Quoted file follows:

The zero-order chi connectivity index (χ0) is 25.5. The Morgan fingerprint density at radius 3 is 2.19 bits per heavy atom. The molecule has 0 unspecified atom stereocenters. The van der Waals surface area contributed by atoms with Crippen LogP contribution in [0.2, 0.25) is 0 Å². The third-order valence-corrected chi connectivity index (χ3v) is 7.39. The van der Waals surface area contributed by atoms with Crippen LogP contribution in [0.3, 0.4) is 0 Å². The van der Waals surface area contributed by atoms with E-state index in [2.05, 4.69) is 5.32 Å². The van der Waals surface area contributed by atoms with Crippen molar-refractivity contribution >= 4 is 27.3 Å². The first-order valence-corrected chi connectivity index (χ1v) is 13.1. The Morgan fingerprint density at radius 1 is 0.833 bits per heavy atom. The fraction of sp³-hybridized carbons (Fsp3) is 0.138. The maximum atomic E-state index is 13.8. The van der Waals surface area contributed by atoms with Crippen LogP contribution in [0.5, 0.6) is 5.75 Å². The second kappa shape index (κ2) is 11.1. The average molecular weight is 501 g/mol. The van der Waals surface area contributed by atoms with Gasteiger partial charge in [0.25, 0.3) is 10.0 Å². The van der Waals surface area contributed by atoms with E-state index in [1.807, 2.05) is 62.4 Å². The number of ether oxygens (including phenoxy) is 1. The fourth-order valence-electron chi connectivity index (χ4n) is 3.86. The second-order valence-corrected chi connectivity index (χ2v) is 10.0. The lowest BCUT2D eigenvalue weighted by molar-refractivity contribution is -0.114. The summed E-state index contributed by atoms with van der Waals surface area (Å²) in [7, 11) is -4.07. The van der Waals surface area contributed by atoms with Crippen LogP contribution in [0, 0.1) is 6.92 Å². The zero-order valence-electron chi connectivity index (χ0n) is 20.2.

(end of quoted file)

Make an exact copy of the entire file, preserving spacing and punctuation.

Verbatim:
The zero-order chi connectivity index (χ0) is 25.5. The Morgan fingerprint density at radius 3 is 2.19 bits per heavy atom. The molecule has 0 unspecified atom stereocenters. The van der Waals surface area contributed by atoms with Crippen LogP contribution in [0.2, 0.25) is 0 Å². The third-order valence-corrected chi connectivity index (χ3v) is 7.39. The van der Waals surface area contributed by atoms with Crippen LogP contribution in [0.3, 0.4) is 0 Å². The van der Waals surface area contributed by atoms with E-state index in [2.05, 4.69) is 5.32 Å². The van der Waals surface area contributed by atoms with Crippen molar-refractivity contribution >= 4 is 27.3 Å². The first-order valence-corrected chi connectivity index (χ1v) is 13.1. The Morgan fingerprint density at radius 1 is 0.833 bits per heavy atom. The fraction of sp³-hybridized carbons (Fsp3) is 0.138. The maximum atomic E-state index is 13.8. The van der Waals surface area contributed by atoms with Crippen LogP contribution in [0.5, 0.6) is 5.75 Å². The second kappa shape index (κ2) is 11.1. The average molecular weight is 501 g/mol. The van der Waals surface area contributed by atoms with Gasteiger partial charge in [0.25, 0.3) is 10.0 Å². The van der Waals surface area contributed by atoms with E-state index in [1.807, 2.05) is 62.4 Å². The number of ether oxygens (including phenoxy) is 1. The fourth-order valence-electron chi connectivity index (χ4n) is 3.86. The second-order valence-corrected chi connectivity index (χ2v) is 10.0. The lowest BCUT2D eigenvalue weighted by molar-refractivity contribution is -0.114. The summed E-state index contributed by atoms with van der Waals surface area (Å²) in [7, 11) is -4.07. The van der Waals surface area contributed by atoms with Crippen LogP contribution in [0, 0.1) is 6.92 Å². The zero-order valence-electron chi connectivity index (χ0n) is 20.2.